Semester at Sea Fall 2006 Voyagebanner


Multi-Sited Ethnography Project: Cultural Influences in Urban Development in Large Cities - Hong Kong, Ho Chi Minh City and Istanbul

By Wren Chan


           Urban development is the discipline of balancing the needs of the community which takes into account the physical and social environment of the community it is applied to.  Although there is a growing focus of urban development in economic development, the influences of the community still significantly affects this process.  In this multi-sited ethnography, I will investigate the influences of culture on urban development of various districts of various cities encountered in Hong Kong, People’s Republic of China; Ho Chi Minh City, Vietnam; and Istanbul, Turkey.





           Each one of the cities that was described in the preceding chapters were different in many ways.  Ho Chi Minh City is a city that is administered by the totalitarian Vietnamese Communist government.   Hong Kong is a city administered by a municipal government that has some democratic elements even though it is a legal part of the People’s Republic of China.  Istanbul on the other hand is a city in a country that is thoroughly democratic.  Vietnam in the early to mid 20th century was a French colony while Hong Kong was a British colony until 1997.  These factors including history and cultural influences affect the urban development of the cities up to the modern times.

           Hong Kong, a former British colony generally has a grid outline which is influenced mostly by the British though in some parts of the New Territories, there may be some deviation.  Urban development and revitalization in the New Territories have been largely influenced by the birth of Modern Hong Kong due to the Second World War and the Communist takeover of mainland China which resulted in merchants and refugees flooding into the island.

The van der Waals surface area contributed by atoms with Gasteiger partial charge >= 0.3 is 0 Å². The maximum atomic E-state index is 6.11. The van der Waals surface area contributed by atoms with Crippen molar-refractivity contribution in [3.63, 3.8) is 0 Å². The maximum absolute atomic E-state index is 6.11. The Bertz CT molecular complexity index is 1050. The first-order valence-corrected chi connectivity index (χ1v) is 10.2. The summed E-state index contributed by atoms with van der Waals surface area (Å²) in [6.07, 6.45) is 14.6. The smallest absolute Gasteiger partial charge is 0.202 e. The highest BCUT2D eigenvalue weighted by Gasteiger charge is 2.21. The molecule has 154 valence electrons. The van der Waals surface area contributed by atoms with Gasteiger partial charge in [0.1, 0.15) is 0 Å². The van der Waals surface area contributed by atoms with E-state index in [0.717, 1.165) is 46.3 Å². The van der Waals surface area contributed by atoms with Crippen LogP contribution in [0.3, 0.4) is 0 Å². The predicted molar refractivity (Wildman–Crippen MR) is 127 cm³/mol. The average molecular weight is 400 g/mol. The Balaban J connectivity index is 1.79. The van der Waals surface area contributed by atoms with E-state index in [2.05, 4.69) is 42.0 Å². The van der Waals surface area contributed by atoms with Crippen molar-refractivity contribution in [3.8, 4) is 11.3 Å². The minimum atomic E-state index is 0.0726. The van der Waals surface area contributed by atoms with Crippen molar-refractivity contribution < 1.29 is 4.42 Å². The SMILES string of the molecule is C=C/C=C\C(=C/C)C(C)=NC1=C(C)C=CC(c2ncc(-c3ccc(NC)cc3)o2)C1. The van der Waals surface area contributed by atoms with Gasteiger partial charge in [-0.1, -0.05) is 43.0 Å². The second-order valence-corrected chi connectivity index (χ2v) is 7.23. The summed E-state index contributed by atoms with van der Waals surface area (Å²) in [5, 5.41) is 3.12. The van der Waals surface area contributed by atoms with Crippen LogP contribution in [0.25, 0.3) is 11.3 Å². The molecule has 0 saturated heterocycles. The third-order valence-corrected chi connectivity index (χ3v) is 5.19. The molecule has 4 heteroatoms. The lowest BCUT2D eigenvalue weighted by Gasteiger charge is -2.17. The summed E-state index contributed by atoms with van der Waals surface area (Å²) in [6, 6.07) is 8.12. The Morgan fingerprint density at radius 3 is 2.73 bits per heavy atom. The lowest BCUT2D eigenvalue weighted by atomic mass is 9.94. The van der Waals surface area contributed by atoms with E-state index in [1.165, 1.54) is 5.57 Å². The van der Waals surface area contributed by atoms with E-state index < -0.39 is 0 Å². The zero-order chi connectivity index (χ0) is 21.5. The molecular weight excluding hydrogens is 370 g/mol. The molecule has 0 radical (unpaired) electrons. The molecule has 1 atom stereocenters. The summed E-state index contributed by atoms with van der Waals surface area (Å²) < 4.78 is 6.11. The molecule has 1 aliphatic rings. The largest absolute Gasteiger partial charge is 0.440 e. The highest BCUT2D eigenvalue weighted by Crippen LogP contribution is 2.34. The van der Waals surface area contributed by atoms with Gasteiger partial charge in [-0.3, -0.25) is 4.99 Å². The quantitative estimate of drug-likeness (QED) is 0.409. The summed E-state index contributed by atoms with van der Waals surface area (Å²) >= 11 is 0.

In the decades before and to a lesser extent today, Yuen Long served the purpose of traditional market town for people from the villages in northwest New Territories to shop and trade their goods which may include crops and fish.  Although Hong Kong currently functions as a finance and trade hub, much of the economy has shifted towards the service sector.  Currently there are a wide variety of the stores which is a testament to the variety of demands of the market which has largely shift from providing agricultural produces to providing a variety of goods that an urban dweller may need.  The shift in prominence in the last few decades from a farmer’s market to a commercial district coincides with the shift of priorities and focus of the people of Hong Kong.  While Alan Smart, in Participating in the Global: Transnational Social Networks and Urban Anthropology, focused on the social effects on the workers of Hong Kong’s shift and subsequent control of manufacturing in the Pearl River Delta region, it is important to emphasize the effect on  Hong Kong as well.  Some of the buildings which are inhabited by the stores today were textile manufacturing firms a few decades ago before the opening up of China.  With unskilled manufacturing jobs lost, Confucian values of merit through education has become a secondary force along with the cheaper wages and lower land value in China in further encouraging the shift towards the service sector.  The government has taken the initiative in increasing the trend of post-secondary education for the secondary school dropouts which includes vocational schools.